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The case concerned an order for the expulsion to Iraq of an Iraqi national following his conviction in Romania for having facilitated the entry to Romania of persons involved in terrorist activities (a migrant smuggling offence).
According the Court's Press release, the European Court of Human Rights held, unanimously:
- that there would not be a violation of Article 2 (right to life) and 3 (prohibition of torture and inhuman or degrading treatment) of the European Convention on Human Rights if the order to expel the applicant to Iraq were implemented;
- that there had been a violation of Article 13 (right to an effective remedy) of the Convention, taken together with Articles 2 and 3. The Court held that the general evidence submitted by D was accompanied by very little information about his individual circumstances and failed to demonstrate in practical terms that there was a direct link between his conviction in Romania and the likelihood of his being subjected in Iraq to treatment contrary to Articles 2 and 3 of the Convention. The actions for which D had been convicted in Romania had not taken place in Iraqi territory and had no direct link with terrorism. There were therefore no serious or proven grounds to believe that if he were returned to Iraq, D would run a real risk of being subjected to treatment in breach of Articles 2 and 3 of the Convention.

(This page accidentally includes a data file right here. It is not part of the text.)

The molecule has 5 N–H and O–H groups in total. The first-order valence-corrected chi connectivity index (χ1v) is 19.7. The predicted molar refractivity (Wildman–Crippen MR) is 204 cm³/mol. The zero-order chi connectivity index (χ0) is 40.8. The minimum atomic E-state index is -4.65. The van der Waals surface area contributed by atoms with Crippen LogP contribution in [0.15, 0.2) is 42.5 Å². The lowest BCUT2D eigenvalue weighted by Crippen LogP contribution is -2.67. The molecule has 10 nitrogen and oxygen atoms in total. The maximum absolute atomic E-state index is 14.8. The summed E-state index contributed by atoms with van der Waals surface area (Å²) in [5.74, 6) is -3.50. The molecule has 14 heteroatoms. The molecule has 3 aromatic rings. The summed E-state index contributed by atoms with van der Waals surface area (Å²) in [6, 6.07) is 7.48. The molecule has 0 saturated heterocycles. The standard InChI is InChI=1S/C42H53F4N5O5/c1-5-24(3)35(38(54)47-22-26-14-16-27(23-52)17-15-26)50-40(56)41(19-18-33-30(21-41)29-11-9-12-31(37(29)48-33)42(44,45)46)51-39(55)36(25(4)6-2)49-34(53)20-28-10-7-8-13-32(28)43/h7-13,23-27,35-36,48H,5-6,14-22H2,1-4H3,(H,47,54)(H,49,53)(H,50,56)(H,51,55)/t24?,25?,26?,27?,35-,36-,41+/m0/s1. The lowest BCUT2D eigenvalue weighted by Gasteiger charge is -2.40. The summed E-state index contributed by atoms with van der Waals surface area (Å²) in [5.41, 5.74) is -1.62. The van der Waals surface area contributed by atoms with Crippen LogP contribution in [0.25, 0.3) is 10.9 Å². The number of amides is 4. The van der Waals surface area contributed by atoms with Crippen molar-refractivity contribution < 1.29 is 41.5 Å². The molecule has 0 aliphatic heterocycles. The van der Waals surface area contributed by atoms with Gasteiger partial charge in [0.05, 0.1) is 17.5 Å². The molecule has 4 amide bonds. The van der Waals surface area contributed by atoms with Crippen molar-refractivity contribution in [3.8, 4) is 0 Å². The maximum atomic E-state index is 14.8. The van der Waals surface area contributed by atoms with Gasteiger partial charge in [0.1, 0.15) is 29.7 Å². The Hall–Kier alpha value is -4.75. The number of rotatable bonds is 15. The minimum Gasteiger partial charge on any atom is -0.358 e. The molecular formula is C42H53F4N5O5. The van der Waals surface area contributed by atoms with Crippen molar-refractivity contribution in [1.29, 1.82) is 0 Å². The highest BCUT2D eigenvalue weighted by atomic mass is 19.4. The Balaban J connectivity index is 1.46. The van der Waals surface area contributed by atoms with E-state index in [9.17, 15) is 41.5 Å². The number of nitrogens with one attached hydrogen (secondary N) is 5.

The Court noted that the remedies available to the applicant to challenge the expulsion order did not have suspensive effect, which was incompatible with the Court’s case-law in respect of Article 13. The Court considered that the complaints under Articles 6 (right to a fair hearing) and 8 (right to respect for private and family life) of the Convention were manifestly ill-founded. The Court decided to continue to indicate to the Government (Rule 39 of the Rules of Court) not to send D back to Iraq until such time as the judgment became final or the Court gave another ruling on the subject.
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